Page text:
From his first day in office, he has used the platform to speak about everything from relations with Russia, China and North Korea – causing global concern about his passion for sharing diplomacy in 280 characters – as well as attacking his enemies and railing against the US court system.
His output has ranged from the serious, to the ridiculous – see the reaction to his tweeting of the non-word “covfefe”. But, however erratic the tweets may have appeared at times there is no doubt Mr Trump has achieved a connection with the public – for good or ill – that few world leaders can match.
There were also recurring themes like assigning demeaning nicknames to his adversaries: Crooked Hillary [Clinton], Lyin’ Ted [Cruz], Sloppy Steve [Bannon], among others.
Among his 2,593 tweets in the last year, he has tweeted 103 times disparaging various media outlets, 105 times about Russia, called his defeated presidential rival Hillary Clinton “crooked” 37 times, and used his signature hashtag #MAGA or some form of “Make America Great Again” 105 times.
While critics have felt the dignity of the office of the president has been diminished, Mr Trump has his supporters on the micro-blogging platform – including a number of right-wing commentators, but also thousands of regular users as well.
“Official” Presidential statements
Mr Trump hit the ground running as soon as he was sworn into office. He began by using both his official @POTUS – President of the United States – account but it quickly became apparent he would defer to using his personal @realdonaldtrump account for much of his public outreach.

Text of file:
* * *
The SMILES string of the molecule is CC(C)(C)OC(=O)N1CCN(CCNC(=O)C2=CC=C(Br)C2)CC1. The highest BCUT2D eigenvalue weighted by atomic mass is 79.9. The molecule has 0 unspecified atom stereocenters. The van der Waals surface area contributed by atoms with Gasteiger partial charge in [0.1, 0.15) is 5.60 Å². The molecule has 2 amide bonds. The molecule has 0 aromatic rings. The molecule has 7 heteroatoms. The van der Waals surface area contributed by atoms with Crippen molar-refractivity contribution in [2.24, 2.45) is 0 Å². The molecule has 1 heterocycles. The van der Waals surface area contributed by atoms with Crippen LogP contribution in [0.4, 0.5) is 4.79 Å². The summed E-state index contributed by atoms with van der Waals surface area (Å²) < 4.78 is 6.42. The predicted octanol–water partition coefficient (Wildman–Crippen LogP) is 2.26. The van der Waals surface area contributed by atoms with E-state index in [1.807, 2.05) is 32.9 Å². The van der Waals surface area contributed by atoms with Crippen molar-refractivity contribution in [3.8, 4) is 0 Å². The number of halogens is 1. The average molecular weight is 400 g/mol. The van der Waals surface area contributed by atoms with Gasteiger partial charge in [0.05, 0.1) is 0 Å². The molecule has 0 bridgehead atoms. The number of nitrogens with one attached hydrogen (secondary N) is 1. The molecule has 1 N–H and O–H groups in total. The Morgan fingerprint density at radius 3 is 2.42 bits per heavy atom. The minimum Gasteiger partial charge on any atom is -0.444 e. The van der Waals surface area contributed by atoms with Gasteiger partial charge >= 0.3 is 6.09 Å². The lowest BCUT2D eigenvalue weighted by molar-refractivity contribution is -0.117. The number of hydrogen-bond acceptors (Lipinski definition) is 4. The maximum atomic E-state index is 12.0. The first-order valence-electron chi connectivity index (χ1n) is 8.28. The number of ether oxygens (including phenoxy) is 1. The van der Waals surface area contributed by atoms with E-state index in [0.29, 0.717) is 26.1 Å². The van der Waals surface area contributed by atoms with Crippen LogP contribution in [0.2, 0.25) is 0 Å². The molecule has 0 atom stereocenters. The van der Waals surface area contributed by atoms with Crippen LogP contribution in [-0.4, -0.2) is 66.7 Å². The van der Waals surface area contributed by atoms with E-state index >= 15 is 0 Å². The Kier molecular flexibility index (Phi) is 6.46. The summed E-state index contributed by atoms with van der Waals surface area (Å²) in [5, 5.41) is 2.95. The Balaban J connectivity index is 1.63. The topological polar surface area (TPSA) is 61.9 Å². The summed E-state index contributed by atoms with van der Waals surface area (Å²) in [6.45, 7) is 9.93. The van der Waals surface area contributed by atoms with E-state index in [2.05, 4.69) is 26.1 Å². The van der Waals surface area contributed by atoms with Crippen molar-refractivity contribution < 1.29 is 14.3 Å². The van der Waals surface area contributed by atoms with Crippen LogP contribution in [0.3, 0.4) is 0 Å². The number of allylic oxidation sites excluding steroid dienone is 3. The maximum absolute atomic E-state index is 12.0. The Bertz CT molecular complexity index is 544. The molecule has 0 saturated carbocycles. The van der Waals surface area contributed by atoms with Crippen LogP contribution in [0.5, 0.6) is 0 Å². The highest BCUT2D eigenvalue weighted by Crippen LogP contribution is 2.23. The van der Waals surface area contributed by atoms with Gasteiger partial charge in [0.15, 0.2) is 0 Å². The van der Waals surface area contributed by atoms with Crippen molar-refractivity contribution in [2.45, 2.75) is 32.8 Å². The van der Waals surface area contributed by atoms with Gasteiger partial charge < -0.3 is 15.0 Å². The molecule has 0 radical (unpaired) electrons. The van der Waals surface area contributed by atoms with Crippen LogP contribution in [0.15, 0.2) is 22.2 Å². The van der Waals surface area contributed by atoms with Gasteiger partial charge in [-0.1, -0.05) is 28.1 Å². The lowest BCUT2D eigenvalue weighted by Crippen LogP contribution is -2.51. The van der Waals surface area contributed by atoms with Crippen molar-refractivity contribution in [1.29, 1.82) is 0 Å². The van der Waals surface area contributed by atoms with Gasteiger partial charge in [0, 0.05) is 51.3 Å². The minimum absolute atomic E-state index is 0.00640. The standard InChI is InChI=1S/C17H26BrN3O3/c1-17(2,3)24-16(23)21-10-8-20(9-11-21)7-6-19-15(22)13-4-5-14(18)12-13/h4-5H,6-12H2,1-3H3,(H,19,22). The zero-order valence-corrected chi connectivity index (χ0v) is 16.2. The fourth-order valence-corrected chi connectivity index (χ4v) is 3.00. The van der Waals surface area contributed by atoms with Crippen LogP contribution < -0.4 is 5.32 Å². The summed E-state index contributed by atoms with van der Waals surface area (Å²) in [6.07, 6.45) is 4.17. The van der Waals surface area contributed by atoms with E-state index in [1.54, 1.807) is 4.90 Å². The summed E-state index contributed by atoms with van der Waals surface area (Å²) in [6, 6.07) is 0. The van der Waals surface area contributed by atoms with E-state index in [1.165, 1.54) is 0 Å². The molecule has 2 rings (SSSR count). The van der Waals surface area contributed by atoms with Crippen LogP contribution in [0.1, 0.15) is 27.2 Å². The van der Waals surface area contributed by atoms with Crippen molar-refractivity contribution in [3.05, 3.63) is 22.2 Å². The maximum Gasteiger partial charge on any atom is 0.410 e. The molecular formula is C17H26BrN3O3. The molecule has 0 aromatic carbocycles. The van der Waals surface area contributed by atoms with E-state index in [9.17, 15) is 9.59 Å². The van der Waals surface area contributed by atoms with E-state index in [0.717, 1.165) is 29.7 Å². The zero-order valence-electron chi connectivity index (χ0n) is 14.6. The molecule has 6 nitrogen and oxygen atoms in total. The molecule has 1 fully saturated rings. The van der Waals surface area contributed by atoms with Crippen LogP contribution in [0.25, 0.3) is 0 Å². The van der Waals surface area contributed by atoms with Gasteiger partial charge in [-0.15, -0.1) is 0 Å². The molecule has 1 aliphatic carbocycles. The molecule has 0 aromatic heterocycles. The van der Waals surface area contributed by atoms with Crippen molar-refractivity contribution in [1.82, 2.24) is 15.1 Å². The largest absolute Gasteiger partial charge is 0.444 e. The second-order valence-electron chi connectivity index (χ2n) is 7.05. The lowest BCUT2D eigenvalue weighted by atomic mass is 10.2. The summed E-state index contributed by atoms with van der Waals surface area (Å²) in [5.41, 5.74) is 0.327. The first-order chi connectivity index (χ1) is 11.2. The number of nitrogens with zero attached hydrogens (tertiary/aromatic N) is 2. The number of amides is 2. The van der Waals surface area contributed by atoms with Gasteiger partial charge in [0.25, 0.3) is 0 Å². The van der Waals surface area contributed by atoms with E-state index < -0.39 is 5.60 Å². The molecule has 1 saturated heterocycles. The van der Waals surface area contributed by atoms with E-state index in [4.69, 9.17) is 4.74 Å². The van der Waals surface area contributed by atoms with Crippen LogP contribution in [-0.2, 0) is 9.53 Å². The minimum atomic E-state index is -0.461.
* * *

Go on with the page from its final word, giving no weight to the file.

Mr Trump’s tweets, even deleted ones, are saved as part of the country’s official record that goes to the National Archives and Records Administration. Former President Barack Obama’s Twitter account has also be archived.
Senior White House aide Kellyanne Conway had criticised the media for having “this obsession with covering everything he says on Twitter and very little of what of he does as President”.
However, former White House Press Secretary Sean Spicer had confirmed in June 2017 that Mr Trump’s tweets should be “considered official statements” by the US President.
Mr Spicer said in his news briefing that Mr Trump is his own “most effective representative of his agenda”.
Twitter “gives him the opportunity to speak to the American people...the same people critiquing him now,” did so during the election, Mr Spicer noted.
Mr Spicer said it turned out to be “a very effective tool”.
Closing the borders to Mexicans and Muslims
His first week in office saw Mr Trump sign an executive order banning travellers to the US from six Muslim-majority countries – even if they had valid visas – effective immediately. It was part of his strategy to secure the US borders.
It sparked nationwide protests at airports, with thousands of people welcoming travellers and offering free legal assistance for those who needed it.
The travel ban was halted by two federal district courts citing religious discrimination but was – after adding Venezuela and North Korea and removing Iraq – ultimately allowed to be enforced by the US Supreme Court for the time being.
Mr Trump’s tweets grew increasingly against open immigration and courts’ checks on the executive branch as the debate progressed, each time drawing protests and public outcry.
But the debate on immigration raged on with the proposed 2,000-mile border wall with Mexico. The campaign trail was filled with chants of “Build the wall!” and Mr Trump’s claims that Mexico would pay for it.
A year later, there is no new wall as yet and no real estimates on how much this would cost. However, the President has tied US funding of the wall – despite his continued claims that Mexico will pay for it – to the passing of a federal budget.